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will guppies eat shrimp

Will Guppies Eat Shrimps?

Guppies are popular aquarium fish because they have delightful colors and are low-maintenance. Suppose you’ve been thinking about introducing shrimp to your aquarium. But you wonder if the shrimp are safe around guppies—will guppies eat your shrimp? 

Guppies will possibly eat shrimp if there isn’t enough aquatic vegetation to hide in. Your shrimp won’t be safe around the guppies either if you haven’t fed them and they’re hungry. Guppies are more likely to eat molting or baby shrimps due to their size, making them easy prey. 

Read on for a comprehensive explanation of why guppies may eat shrimp. You’ll also learn if fish and shrimp can live together in a community tank. I’ll also provide some valuable tips on protecting your shrimp from guppies and the different kinds of aquarium shrimp you can consider. 

Types of Shrimp

When aquarium enthusiasts choose shrimp, they usually consider ones from the following genera: 

  • Neocardina
  • Caridina
  • Atyopsis
  • Palaemonetes

I’ll discuss the shrimp within these 4 groups below: 


Neocardina shrimp are also called dwarf shrimp due to their tiny size. They’re so tiny that you may need to take precautionary steps to cover your aquarium’s filter to prevent them from getting sucked inside. 

This shrimp variety is excellent for beginners because it can thrive under most aquarium conditions. Neorcardina shrimp can withstand a wide temperature and pH range. 

Popular examples of Neocardina shrimp include: 

  • Red cherry
  • Dwarf cherry
  • Rili
  • Sunkist orange
  • Yellow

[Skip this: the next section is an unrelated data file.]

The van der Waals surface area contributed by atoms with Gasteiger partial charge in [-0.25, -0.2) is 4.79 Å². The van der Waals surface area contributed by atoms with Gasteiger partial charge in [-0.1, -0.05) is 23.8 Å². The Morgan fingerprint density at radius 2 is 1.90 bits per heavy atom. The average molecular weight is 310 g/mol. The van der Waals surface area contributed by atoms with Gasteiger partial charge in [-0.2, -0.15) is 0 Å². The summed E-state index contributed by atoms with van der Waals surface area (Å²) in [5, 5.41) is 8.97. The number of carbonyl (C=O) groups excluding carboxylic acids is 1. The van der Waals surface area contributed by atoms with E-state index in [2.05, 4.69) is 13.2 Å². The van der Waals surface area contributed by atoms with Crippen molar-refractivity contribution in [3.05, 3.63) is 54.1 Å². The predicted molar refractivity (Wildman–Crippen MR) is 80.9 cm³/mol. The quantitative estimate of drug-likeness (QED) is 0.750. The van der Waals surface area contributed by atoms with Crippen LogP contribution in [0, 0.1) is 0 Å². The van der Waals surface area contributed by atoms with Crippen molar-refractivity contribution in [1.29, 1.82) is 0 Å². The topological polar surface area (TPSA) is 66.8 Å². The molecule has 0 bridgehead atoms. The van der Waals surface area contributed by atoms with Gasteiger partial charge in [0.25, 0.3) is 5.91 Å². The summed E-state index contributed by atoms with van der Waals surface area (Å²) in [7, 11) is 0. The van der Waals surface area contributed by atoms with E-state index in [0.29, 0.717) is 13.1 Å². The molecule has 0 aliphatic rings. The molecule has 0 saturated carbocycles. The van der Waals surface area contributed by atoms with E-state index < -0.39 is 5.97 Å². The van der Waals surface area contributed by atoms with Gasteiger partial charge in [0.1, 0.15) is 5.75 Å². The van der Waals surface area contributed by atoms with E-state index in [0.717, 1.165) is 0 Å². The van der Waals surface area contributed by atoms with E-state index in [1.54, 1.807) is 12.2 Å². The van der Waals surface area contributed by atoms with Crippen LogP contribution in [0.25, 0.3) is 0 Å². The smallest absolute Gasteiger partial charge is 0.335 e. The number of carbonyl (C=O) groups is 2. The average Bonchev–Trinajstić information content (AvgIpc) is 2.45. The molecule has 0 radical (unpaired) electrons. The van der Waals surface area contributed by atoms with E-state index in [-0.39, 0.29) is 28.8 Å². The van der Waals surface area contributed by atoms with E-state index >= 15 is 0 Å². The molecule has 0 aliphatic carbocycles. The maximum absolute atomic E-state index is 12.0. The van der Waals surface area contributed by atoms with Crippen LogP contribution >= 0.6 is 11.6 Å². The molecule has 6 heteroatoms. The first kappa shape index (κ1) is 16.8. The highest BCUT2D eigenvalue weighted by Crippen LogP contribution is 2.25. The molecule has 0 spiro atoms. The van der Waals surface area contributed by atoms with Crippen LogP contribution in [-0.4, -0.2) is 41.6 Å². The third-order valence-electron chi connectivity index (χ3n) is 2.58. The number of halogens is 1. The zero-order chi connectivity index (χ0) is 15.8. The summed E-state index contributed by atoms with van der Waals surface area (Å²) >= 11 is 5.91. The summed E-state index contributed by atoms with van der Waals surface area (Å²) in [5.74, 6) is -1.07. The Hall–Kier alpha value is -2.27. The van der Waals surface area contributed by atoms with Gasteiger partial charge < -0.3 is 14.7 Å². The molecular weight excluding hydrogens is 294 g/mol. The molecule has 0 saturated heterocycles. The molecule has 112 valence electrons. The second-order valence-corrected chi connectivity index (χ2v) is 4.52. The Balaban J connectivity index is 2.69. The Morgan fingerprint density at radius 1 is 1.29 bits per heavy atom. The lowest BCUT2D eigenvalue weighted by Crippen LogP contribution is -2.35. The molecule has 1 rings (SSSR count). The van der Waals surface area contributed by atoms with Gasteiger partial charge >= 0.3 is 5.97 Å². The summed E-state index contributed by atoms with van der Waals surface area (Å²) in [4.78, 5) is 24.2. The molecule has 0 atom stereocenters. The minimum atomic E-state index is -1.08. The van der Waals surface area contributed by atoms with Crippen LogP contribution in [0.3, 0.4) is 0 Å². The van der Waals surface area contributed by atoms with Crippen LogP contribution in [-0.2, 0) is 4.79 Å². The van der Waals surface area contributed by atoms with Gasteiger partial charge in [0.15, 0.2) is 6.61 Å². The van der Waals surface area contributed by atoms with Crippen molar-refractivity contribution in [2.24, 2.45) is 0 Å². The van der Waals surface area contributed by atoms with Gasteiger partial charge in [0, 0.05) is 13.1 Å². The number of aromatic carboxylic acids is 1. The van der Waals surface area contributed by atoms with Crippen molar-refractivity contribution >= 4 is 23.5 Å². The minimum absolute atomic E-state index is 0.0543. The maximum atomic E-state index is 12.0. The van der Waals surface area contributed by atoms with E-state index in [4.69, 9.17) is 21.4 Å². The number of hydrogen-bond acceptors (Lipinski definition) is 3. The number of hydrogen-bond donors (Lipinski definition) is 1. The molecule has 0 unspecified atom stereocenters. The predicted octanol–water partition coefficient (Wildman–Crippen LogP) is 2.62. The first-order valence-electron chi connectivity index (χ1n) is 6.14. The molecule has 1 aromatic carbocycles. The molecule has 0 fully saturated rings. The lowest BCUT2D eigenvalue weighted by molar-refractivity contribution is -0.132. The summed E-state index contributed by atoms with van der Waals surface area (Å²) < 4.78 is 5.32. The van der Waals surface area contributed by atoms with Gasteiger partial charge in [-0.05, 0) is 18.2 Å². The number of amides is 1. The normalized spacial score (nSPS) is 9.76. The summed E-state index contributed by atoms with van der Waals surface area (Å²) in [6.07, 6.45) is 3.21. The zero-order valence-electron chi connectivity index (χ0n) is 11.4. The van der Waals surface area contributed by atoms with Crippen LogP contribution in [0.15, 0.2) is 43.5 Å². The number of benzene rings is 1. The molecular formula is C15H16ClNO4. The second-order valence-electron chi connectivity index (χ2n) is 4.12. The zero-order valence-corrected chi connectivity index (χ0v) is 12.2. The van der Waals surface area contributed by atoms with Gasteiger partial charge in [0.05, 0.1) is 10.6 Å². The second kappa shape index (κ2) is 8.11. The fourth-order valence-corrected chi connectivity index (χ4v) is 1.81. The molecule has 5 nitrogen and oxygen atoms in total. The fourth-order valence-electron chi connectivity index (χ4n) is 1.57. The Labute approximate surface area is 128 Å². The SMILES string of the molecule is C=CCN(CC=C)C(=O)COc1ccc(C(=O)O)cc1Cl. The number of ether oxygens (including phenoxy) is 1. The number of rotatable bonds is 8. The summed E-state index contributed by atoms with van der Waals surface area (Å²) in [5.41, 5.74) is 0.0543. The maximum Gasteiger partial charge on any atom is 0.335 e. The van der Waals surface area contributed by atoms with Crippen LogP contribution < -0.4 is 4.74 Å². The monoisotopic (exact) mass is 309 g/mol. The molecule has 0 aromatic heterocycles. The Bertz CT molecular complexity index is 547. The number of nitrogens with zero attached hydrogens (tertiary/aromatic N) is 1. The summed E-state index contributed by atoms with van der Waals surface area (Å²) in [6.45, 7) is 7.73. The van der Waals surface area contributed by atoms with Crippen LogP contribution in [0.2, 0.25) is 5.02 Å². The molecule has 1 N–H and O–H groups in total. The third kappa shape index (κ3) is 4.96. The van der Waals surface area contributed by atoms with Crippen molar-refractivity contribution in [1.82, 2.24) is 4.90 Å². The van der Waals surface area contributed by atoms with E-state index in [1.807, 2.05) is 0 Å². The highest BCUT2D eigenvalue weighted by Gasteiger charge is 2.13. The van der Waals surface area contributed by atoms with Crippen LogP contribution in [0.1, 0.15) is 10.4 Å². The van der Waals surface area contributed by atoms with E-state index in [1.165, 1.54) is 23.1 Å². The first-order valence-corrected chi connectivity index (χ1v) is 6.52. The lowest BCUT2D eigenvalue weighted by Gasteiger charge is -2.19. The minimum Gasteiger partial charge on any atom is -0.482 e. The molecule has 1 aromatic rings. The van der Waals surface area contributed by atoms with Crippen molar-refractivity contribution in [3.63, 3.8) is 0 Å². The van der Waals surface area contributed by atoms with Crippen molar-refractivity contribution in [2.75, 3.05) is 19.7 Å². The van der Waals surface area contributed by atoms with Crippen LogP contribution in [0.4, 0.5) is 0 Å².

• Fire red cherry
  • Snowball
  • Crystal
red cherry shrimp
Cherry Shrimp.


If you’ve successfully kept aquarium shrimp in the past, it might be time to consider a more challenging variety, such as the Caridina shrimp. Although these shrimp are more expensive and need soft water in the aquarium, they have incredibly beautiful colors and markings, making them worth the investment. 

Here are some common examples of Caridina shrimp: 

  • King Kong 
  • Amano
  • Deep blue bolt
  • Galaxy
  • Tangerine tiger
Galaxy shrimp
Galaxy shrimp.

One of the main benefits of keeping these shrimp varieties is that they do an excellent job of helping you clean your tank. They love eating algae build-up and other microbes in the water. 

Keeping your aquarium’s water on the soft side for these shrimp is easier than you think. By introducing any of these items, you can create the ideal conditions for Caridina shrimp: 

  • Water softener aquarium pillows
  • Peat moss
  • Driftwood


Atyopsis (or bamboo shrimp) are exciting shrimp to have in your aquarium due to their unique feeding method. Instead of eating tiny algae particles, bacteria, and plankton through their mouths, they have filtering appendages to take in nutrition. 

Bamboo shrimp are peaceful and delicate, making them vulnerable to large, aggressive fish, like bettas or angelfish, which will easily eat them. 


Like Neocardina, Palaemonetes shrimp thrive under most aquarium conditions and are easy to keep. They’re also called ghost or glass shrimp and are larger than the Neocardina, making them less likely to be eaten if you have large or aggressive fish. 

ghost shrimp
Ghost shrimp.